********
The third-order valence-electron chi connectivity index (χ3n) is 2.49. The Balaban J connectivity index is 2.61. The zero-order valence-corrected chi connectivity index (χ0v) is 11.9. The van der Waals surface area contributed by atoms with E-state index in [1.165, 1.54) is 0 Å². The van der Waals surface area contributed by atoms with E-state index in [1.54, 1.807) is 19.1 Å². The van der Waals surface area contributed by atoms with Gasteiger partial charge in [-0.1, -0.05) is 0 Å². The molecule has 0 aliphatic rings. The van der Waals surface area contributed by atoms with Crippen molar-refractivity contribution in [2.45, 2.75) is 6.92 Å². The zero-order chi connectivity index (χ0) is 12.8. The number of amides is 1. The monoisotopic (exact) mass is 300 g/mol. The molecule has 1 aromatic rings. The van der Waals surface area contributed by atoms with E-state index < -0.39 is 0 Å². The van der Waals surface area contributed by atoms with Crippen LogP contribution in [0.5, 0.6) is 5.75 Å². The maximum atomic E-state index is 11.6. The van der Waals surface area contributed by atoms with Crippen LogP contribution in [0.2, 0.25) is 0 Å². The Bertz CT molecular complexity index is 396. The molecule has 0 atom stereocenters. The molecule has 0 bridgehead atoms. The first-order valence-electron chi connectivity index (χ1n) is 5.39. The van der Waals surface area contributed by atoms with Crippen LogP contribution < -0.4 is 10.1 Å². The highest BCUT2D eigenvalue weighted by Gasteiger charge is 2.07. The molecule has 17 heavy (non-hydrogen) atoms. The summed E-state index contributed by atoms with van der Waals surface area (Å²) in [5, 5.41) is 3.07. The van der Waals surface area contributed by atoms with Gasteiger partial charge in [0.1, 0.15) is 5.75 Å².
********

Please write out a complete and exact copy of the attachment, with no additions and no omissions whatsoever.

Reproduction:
The third-order valence-electron chi connectivity index (χ3n) is 2.49. The Balaban J connectivity index is 2.61. The zero-order valence-corrected chi connectivity index (χ0v) is 11.9. The van der Waals surface area contributed by atoms with E-state index in [1.165, 1.54) is 0 Å². The van der Waals surface area contributed by atoms with E-state index in [1.54, 1.807) is 19.1 Å². The van der Waals surface area contributed by atoms with Gasteiger partial charge in [-0.1, -0.05) is 0 Å². The molecule has 0 aliphatic rings. The van der Waals surface area contributed by atoms with Crippen molar-refractivity contribution in [2.45, 2.75) is 6.92 Å². The zero-order chi connectivity index (χ0) is 12.8. The number of amides is 1. The monoisotopic (exact) mass is 300 g/mol. The molecule has 1 aromatic rings. The van der Waals surface area contributed by atoms with E-state index < -0.39 is 0 Å². The van der Waals surface area contributed by atoms with Crippen LogP contribution in [0.5, 0.6) is 5.75 Å². The maximum atomic E-state index is 11.6. The van der Waals surface area contributed by atoms with Crippen LogP contribution in [0.2, 0.25) is 0 Å². The Bertz CT molecular complexity index is 396. The molecule has 0 atom stereocenters. The molecule has 0 bridgehead atoms. The first-order valence-electron chi connectivity index (χ1n) is 5.39. The van der Waals surface area contributed by atoms with Crippen LogP contribution < -0.4 is 10.1 Å². The highest BCUT2D eigenvalue weighted by Gasteiger charge is 2.07. The molecule has 17 heavy (non-hydrogen) atoms. The summed E-state index contributed by atoms with van der Waals surface area (Å²) in [5, 5.41) is 3.07. The van der Waals surface area contributed by atoms with Gasteiger partial charge in [0.1, 0.15) is 5.75 Å².